Adjusting to life in Bath, DCI McDonald and partner, DS Dodds, are called to the Mara Retreat, a private rehabilitation clinic, to investigate the mysterious death of a wealthy patient. However, they are immediately thrown into a world of smoke and mirrors as they navigate the complex and sensitive issues of her remaining tight-knit therapy group, forcing McDonald to use clandestine methods to get closer to the truth. As they dig deeper, they discover a plethora of lies, murder, betrayal and a hidden ruse to secure fortune and freedom, but at what price?

James Murray also stars as Chief Superintendent John Houseman, alongside Pearl Chanda as DC Laura Simpson and Jack Riddiford as DC Darren Craig. Guest actors appearing in the first episode include BAFTA, Tony and Oliver Award winner Robert Lindsay, Ellie Kendrick, Susannah Fielding, Rosalie Craig and Navin Chowdhry, whilst the second episode features Joanna Scanlan, Hugh Dennis, Caroline Catz, Freddie Fox, Michele Dotrice and Kiran Sonia Sawar. McDonald & Dodds is executive produced by Robert Murphy and by Preethi Mavahalli and Damien Timmer for Mammoth Screen, and filmed on location in the West Country, as well as at the Bottle Yard Studios. Amy Thurgood has produced the series, whilst Richard Senior directed the first episode and Laura Scrivano the second.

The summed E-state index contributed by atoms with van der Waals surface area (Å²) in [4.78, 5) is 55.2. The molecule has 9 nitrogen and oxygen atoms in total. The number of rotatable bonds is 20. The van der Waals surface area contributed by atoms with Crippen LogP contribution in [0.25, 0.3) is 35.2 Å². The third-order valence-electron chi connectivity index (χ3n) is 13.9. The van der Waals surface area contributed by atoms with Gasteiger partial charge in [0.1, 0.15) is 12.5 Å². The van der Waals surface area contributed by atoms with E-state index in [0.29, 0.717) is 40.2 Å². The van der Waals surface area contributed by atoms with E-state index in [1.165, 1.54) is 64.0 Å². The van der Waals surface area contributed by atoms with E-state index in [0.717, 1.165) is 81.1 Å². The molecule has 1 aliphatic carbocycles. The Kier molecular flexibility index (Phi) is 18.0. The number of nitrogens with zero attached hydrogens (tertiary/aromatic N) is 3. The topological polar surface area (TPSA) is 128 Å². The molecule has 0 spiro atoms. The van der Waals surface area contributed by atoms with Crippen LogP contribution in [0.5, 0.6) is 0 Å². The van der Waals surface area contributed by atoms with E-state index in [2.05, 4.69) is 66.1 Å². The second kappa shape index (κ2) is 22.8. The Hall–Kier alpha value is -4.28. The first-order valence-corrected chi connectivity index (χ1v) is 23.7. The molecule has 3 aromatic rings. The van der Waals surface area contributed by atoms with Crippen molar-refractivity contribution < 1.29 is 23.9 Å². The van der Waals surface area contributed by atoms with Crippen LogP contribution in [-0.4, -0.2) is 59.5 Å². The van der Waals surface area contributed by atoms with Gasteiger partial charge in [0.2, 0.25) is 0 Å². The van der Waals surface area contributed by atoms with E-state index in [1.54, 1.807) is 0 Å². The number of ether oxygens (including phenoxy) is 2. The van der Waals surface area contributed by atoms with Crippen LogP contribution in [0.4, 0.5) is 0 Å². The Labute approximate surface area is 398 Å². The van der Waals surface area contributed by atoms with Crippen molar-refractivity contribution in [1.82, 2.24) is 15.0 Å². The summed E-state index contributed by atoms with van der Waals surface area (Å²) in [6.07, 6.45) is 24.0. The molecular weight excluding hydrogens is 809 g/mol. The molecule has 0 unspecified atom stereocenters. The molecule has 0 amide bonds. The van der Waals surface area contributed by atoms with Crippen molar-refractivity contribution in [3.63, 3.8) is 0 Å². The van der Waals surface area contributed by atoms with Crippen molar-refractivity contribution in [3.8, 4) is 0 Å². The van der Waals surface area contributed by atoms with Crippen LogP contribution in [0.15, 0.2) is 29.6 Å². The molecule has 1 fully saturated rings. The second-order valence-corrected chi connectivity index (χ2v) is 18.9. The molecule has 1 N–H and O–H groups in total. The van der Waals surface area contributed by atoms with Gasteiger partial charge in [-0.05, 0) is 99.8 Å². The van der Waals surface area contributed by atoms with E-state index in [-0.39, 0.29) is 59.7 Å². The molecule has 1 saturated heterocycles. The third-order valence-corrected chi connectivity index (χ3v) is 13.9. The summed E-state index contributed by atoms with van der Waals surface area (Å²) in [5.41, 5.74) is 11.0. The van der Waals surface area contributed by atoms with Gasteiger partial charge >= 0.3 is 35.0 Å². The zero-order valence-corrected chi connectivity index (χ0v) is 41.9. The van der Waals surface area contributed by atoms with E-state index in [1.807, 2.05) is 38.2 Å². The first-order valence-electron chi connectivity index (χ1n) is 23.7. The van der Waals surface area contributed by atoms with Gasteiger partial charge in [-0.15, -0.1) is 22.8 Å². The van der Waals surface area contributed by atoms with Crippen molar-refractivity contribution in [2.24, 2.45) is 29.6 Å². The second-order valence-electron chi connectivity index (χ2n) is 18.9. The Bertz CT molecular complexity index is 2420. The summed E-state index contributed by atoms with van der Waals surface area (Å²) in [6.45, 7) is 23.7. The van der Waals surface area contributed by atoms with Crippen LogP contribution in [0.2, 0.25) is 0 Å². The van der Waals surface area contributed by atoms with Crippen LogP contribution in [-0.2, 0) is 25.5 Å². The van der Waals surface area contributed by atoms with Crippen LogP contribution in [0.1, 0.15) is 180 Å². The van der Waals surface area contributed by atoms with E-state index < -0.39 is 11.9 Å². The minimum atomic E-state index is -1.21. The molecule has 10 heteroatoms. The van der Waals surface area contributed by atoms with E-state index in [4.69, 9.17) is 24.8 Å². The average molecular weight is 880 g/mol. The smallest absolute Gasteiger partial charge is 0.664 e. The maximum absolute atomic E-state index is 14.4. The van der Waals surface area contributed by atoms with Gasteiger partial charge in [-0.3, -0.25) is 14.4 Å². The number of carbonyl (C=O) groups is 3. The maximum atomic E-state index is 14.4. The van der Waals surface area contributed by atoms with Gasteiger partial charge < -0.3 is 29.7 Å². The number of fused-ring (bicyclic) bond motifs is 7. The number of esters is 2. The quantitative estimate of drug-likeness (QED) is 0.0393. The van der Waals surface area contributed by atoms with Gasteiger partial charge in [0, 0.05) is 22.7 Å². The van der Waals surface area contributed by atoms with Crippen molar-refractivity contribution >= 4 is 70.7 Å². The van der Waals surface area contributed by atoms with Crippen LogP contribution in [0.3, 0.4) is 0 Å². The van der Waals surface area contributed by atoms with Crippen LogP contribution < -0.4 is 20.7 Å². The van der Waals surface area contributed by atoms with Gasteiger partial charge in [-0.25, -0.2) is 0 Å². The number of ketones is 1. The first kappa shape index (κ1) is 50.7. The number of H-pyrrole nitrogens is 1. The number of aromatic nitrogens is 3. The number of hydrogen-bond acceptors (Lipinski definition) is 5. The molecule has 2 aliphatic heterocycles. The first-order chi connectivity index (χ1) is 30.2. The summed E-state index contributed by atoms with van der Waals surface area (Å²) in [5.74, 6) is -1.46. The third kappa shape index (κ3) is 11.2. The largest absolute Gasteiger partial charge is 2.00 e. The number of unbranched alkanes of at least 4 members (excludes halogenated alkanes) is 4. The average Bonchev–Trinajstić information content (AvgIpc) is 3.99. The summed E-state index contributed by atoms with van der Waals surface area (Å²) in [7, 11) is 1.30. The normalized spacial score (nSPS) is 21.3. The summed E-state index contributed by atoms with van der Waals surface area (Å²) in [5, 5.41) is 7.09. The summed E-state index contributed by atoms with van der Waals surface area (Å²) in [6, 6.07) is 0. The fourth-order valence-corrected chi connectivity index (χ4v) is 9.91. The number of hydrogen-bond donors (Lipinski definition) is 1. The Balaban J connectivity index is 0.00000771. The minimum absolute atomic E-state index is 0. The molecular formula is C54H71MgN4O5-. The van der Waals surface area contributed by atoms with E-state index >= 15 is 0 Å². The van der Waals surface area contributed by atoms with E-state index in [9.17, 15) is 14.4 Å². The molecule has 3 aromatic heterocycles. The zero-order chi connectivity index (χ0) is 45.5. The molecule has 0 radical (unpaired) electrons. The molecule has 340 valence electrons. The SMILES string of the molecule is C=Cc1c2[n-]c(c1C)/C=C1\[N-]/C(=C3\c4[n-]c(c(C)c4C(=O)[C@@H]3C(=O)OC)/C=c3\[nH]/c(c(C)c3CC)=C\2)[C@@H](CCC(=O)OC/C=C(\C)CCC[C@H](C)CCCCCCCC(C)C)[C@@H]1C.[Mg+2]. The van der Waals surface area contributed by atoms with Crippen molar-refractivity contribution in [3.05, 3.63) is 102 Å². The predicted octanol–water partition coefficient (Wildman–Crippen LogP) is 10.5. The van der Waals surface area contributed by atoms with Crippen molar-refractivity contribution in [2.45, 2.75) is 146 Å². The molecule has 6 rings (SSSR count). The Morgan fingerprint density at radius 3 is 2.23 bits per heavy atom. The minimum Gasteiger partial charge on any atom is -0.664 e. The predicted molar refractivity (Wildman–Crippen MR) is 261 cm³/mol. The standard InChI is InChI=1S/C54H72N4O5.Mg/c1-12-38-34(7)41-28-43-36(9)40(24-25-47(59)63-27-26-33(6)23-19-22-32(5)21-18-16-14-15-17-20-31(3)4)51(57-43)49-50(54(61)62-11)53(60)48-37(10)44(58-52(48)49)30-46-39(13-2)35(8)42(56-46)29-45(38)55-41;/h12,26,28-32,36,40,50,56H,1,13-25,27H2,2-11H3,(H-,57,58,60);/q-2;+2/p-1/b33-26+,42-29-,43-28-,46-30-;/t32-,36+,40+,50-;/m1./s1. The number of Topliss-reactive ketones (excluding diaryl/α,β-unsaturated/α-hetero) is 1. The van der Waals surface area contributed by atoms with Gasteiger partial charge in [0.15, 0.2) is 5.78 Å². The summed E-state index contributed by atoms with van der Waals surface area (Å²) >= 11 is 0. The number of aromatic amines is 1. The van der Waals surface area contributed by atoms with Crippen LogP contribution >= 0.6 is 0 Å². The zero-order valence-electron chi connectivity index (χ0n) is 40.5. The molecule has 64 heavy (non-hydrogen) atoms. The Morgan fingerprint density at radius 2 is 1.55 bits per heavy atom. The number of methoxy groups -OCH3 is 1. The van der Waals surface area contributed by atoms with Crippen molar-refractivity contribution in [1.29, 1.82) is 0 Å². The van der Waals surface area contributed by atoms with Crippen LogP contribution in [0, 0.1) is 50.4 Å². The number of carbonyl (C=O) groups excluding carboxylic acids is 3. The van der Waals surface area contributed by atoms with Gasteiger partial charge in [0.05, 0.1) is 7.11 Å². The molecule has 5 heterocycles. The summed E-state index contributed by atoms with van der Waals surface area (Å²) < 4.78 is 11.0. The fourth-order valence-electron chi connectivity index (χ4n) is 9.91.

What were your initial thoughts about DS Dodds and the drama?

“DS Dodds is such a great character and so well drawn. I found the script immediately engaging. I always know a good script - when you’re reading it you start speaking the lines out loud, with ideas about how you might play the role. That doesn’t always happen, but I found that with Dodds.

“I also liked the fact that Dodds is not a front footed, thrusting copper. He is slow, interesting, very bright and slightly unworldly in some ways. He has this rather brilliant analytical brain and an open naivety about him. He’s such an interesting mix - a really honest person.

“Then it was mixing that with almost the complete opposite in DCI Lauren McDonald, played by Tala Gouveia. It’s a great clash of characters. I just thought, ‘Now that’s a really good premise for a series that could have legs to it’ which was very exciting."